Mathematics Stack Exchange is a question and answer site for people studying math at any level and professionals in related fields. Join them; it only takes a minute:

Sign up
Here's how it works:
  1. Anybody can ask a question
  2. Anybody can answer
  3. The best answers are voted up and rise to the top

I'm looking for a good & unquestionably complete reference on solving basic integrals. Out of all the books in my library I've checked they're all more or less just Thomas calculus with the odd frill attached here & there. The best books I've come across are Piskunov's calculus & a few Indian textbooks on google books but I'm hoping for something better, something more complete & systematic but is more than an integral table with no/few/incomplete/unsystematic methods (i.e. something that would go through the trouble of mentioning that three techniques apply to some integral, systematizing special non-obvious cases etc... ). To give you an example of what I'm talking about, & why I feel someone will mention a book I haven't come across yet that is my saviour, just pick up every ordinary differential equations book you can & count how many mention first order Abel's Equations of the first or second kind, the Isobaric equation, first order Jacobi & Darboux equations etc... etc... The integral analogue of what I'm looking for would be something like either of Murphy, Ordinary Differential Equations and Their Solutions or Zaitsev, Handbook of Exact Solutions for Ordinary Differential Equations

share|cite|improve this question

Note that the last book you reference was written with Polyanin. This last author has a whole collection of books of this kind and a very useful website EqWorld allowing to identify your ODE or PDE equation (with Zaitsev and twelve other people in the board)!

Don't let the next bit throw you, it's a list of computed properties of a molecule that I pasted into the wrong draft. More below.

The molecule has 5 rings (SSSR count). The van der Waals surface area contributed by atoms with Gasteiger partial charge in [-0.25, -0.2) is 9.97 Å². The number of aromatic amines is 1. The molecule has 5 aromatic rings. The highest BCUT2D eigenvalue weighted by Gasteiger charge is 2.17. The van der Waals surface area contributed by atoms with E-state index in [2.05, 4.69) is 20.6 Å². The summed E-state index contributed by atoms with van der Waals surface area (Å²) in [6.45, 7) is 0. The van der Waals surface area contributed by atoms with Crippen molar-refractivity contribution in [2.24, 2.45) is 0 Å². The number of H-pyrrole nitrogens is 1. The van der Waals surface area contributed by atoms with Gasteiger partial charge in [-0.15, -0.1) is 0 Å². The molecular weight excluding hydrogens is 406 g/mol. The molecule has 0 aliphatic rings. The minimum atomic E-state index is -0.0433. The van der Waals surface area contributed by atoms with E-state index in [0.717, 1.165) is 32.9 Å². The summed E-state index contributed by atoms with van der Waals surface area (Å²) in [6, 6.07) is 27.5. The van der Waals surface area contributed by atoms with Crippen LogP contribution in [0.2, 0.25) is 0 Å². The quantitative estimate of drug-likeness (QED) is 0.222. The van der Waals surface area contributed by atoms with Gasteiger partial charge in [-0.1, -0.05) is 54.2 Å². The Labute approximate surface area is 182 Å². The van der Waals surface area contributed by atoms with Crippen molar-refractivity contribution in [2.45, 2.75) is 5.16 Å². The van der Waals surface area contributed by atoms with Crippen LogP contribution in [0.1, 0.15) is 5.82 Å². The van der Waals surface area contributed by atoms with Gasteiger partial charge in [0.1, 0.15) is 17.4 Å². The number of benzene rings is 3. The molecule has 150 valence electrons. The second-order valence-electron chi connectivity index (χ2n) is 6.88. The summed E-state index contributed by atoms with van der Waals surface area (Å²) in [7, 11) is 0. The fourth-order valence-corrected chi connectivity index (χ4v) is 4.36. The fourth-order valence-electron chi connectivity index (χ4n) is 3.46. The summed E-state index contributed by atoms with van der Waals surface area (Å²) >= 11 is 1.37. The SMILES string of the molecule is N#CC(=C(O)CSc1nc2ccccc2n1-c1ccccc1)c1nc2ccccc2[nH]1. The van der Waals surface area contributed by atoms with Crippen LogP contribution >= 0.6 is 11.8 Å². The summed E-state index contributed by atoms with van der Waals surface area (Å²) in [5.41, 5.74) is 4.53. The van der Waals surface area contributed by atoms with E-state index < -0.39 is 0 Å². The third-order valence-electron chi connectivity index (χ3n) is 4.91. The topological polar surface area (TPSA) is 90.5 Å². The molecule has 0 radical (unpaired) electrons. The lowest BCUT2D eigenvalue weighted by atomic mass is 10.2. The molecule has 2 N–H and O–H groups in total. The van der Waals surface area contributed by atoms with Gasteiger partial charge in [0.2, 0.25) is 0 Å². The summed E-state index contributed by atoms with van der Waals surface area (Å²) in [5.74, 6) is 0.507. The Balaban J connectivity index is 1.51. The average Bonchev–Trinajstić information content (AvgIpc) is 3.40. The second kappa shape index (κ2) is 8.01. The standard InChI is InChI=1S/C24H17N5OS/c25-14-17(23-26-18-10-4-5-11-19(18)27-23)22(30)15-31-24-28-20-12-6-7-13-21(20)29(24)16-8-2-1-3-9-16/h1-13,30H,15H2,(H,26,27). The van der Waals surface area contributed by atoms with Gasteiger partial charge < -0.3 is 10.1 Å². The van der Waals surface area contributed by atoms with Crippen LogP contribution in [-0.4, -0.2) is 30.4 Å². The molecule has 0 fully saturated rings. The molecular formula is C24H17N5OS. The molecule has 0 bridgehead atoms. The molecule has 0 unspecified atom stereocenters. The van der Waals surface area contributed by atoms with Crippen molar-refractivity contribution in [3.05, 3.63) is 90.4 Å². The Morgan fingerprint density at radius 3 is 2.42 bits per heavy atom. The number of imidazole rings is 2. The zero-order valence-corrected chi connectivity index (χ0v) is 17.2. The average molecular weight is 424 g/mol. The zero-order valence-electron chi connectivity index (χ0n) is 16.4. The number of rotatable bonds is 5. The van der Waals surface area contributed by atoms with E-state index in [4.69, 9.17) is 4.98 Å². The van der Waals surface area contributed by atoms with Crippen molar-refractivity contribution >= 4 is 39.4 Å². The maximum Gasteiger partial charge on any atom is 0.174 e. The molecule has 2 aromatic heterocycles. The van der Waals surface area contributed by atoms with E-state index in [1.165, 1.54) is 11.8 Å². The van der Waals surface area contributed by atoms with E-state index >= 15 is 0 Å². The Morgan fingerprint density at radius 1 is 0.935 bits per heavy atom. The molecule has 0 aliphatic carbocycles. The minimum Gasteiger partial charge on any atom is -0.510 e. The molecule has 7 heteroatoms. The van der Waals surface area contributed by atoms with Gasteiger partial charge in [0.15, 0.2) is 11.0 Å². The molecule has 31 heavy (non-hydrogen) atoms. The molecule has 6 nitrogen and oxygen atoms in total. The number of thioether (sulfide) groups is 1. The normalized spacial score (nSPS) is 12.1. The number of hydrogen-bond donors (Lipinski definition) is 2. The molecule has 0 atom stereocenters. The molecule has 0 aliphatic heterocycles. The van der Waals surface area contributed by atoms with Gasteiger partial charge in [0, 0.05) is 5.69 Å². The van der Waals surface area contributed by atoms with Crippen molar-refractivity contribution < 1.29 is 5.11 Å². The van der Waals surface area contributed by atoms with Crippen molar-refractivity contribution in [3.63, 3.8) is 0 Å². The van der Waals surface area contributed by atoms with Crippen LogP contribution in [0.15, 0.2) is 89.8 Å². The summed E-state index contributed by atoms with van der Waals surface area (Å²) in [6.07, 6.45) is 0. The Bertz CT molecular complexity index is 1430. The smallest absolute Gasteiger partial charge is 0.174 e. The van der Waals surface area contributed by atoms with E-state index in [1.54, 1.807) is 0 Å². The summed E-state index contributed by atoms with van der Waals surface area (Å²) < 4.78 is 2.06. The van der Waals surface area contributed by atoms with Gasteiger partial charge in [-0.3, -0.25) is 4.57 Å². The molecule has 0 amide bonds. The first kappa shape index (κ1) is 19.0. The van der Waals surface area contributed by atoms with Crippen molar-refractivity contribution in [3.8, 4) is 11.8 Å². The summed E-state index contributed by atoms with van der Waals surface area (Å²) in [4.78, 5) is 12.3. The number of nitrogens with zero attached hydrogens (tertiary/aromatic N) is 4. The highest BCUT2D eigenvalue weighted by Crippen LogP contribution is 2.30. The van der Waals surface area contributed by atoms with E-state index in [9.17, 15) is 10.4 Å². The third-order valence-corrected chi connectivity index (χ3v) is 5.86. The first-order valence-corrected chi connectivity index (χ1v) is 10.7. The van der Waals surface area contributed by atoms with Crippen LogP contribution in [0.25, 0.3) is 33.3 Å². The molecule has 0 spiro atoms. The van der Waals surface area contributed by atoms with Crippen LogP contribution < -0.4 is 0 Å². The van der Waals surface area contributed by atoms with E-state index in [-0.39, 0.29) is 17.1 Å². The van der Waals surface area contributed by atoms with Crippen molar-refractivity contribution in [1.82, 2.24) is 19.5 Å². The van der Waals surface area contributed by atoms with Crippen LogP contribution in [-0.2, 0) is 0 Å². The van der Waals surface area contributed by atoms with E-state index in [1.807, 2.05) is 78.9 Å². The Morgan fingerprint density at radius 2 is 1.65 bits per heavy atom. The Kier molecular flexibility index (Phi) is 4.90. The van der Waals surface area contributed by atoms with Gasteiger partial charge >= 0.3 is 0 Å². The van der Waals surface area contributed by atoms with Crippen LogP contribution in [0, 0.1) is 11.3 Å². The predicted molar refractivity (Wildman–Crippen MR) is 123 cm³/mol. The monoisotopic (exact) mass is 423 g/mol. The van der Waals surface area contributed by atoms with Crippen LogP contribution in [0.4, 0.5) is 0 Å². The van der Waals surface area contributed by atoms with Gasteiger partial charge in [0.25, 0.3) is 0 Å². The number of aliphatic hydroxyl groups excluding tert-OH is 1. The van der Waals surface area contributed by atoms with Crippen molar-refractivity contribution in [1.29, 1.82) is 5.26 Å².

One of his books is a 'condensation' of all (from my point of view) : it is the 1500 pages 'Handbook of Mathematics for Engineers and Scientists' (index here). Of course there is some 'overlay' with your ODE book!

In the board appears too Daniel Zwillinger that produced in 1992 a fine book : 'Handbook of Integration' that I recommend warmly (he is associated with the G&R tables and has too a book on ODEs). It is a "compilation of the most important methods" in 360 pages.

Should you, after all that, be interested by the 'computer point of view' for indefinite integration (differential algebra : another subject I'll admit...) then there is the Geddes & all or the Bronstein.

share|cite|improve this answer
Thank you very much, I think Zwillinger is what I'm looking for. – Feng Shuei Jul 14 '12 at 6:54
@FengShuei: I hope you'll like it. It covers many subjects (including path integrals, fractional integration and so on...) but won't necessarily enter into all the details. References are given when necessary to other books like the old Whittaker & Watson for complex analysis and special functions, Bender & Orszag for asymptotic methods and others or another book you could appreciate too : the Squire Integration for engineers and scientists. – Raymond Manzoni Jul 14 '12 at 15:18

Your Answer


By posting your answer, you agree to the privacy policy and terms of service.

Not the answer you're looking for? Browse other questions tagged or ask your own question.